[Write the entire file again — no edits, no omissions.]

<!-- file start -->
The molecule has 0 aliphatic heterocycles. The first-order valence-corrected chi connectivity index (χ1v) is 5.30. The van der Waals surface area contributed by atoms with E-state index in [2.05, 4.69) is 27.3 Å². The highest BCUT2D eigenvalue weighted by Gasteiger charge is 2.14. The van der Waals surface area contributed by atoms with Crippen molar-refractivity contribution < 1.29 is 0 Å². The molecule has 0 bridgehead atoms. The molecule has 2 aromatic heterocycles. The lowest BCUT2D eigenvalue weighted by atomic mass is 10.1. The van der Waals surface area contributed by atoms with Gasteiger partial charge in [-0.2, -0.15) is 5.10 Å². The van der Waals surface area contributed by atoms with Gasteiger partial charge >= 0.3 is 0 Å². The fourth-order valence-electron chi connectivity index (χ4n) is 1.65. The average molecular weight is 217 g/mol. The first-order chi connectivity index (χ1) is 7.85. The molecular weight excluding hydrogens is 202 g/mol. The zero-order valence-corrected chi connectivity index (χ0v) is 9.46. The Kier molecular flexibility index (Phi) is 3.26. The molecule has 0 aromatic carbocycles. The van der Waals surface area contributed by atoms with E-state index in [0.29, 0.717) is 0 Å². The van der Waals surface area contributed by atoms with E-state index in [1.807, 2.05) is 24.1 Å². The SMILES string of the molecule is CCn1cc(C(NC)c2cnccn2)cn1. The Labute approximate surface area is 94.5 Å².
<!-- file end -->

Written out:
The molecule has 0 aliphatic heterocycles. The first-order valence-corrected chi connectivity index (χ1v) is 5.30. The van der Waals surface area contributed by atoms with E-state index in [2.05, 4.69) is 27.3 Å². The highest BCUT2D eigenvalue weighted by Gasteiger charge is 2.14. The van der Waals surface area contributed by atoms with Crippen molar-refractivity contribution < 1.29 is 0 Å². The molecule has 0 bridgehead atoms. The molecule has 2 aromatic heterocycles. The lowest BCUT2D eigenvalue weighted by atomic mass is 10.1. The van der Waals surface area contributed by atoms with Gasteiger partial charge in [-0.2, -0.15) is 5.10 Å². The van der Waals surface area contributed by atoms with Gasteiger partial charge >= 0.3 is 0 Å². The fourth-order valence-electron chi connectivity index (χ4n) is 1.65. The average molecular weight is 217 g/mol. The first-order chi connectivity index (χ1) is 7.85. The molecular weight excluding hydrogens is 202 g/mol. The zero-order valence-corrected chi connectivity index (χ0v) is 9.46. The Kier molecular flexibility index (Phi) is 3.26. The molecule has 0 aromatic carbocycles. The van der Waals surface area contributed by atoms with E-state index in [0.29, 0.717) is 0 Å². The van der Waals surface area contributed by atoms with E-state index in [1.807, 2.05) is 24.1 Å². The SMILES string of the molecule is CCn1cc(C(NC)c2cnccn2)cn1. The Labute approximate surface area is 94.5 Å².